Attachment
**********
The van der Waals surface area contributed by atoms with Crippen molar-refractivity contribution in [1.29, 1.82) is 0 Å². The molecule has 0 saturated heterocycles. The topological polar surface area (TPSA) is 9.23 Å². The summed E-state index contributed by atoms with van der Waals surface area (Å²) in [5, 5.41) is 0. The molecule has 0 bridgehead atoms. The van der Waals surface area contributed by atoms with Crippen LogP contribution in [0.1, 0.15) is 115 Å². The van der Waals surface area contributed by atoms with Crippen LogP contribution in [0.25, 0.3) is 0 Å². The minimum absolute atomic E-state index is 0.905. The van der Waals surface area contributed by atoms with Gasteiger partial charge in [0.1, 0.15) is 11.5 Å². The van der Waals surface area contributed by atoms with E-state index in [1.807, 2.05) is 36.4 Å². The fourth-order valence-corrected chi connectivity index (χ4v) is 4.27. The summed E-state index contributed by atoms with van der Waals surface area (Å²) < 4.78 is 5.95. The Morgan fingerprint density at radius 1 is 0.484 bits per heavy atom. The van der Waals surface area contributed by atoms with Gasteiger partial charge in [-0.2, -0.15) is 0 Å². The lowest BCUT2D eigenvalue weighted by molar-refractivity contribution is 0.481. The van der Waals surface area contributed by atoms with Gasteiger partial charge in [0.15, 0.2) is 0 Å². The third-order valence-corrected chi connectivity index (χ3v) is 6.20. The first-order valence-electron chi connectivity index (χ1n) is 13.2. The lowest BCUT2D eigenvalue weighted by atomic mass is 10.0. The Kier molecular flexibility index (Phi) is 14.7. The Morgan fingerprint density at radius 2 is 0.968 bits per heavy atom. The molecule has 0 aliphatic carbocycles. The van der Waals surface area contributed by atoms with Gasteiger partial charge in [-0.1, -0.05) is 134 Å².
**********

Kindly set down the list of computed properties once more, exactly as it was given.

The van der Waals surface area contributed by atoms with Crippen molar-refractivity contribution in [1.29, 1.82) is 0 Å². The molecule has 0 saturated heterocycles. The topological polar surface area (TPSA) is 9.23 Å². The summed E-state index contributed by atoms with van der Waals surface area (Å²) in [5, 5.41) is 0. The molecule has 0 bridgehead atoms. The van der Waals surface area contributed by atoms with Crippen LogP contribution in [0.1, 0.15) is 115 Å². The van der Waals surface area contributed by atoms with Crippen LogP contribution in [0.25, 0.3) is 0 Å². The minimum absolute atomic E-state index is 0.905. The van der Waals surface area contributed by atoms with Gasteiger partial charge in [0.1, 0.15) is 11.5 Å². The van der Waals surface area contributed by atoms with E-state index in [1.807, 2.05) is 36.4 Å². The fourth-order valence-corrected chi connectivity index (χ4v) is 4.27. The summed E-state index contributed by atoms with van der Waals surface area (Å²) < 4.78 is 5.95. The Morgan fingerprint density at radius 1 is 0.484 bits per heavy atom. The van der Waals surface area contributed by atoms with Gasteiger partial charge in [-0.2, -0.15) is 0 Å². The lowest BCUT2D eigenvalue weighted by molar-refractivity contribution is 0.481. The van der Waals surface area contributed by atoms with Gasteiger partial charge in [0.15, 0.2) is 0 Å². The third-order valence-corrected chi connectivity index (χ3v) is 6.20. The first-order valence-electron chi connectivity index (χ1n) is 13.2. The lowest BCUT2D eigenvalue weighted by atomic mass is 10.0. The Kier molecular flexibility index (Phi) is 14.7. The Morgan fingerprint density at radius 2 is 0.968 bits per heavy atom. The molecule has 0 aliphatic carbocycles. The van der Waals surface area contributed by atoms with Gasteiger partial charge in [-0.1, -0.05) is 134 Å².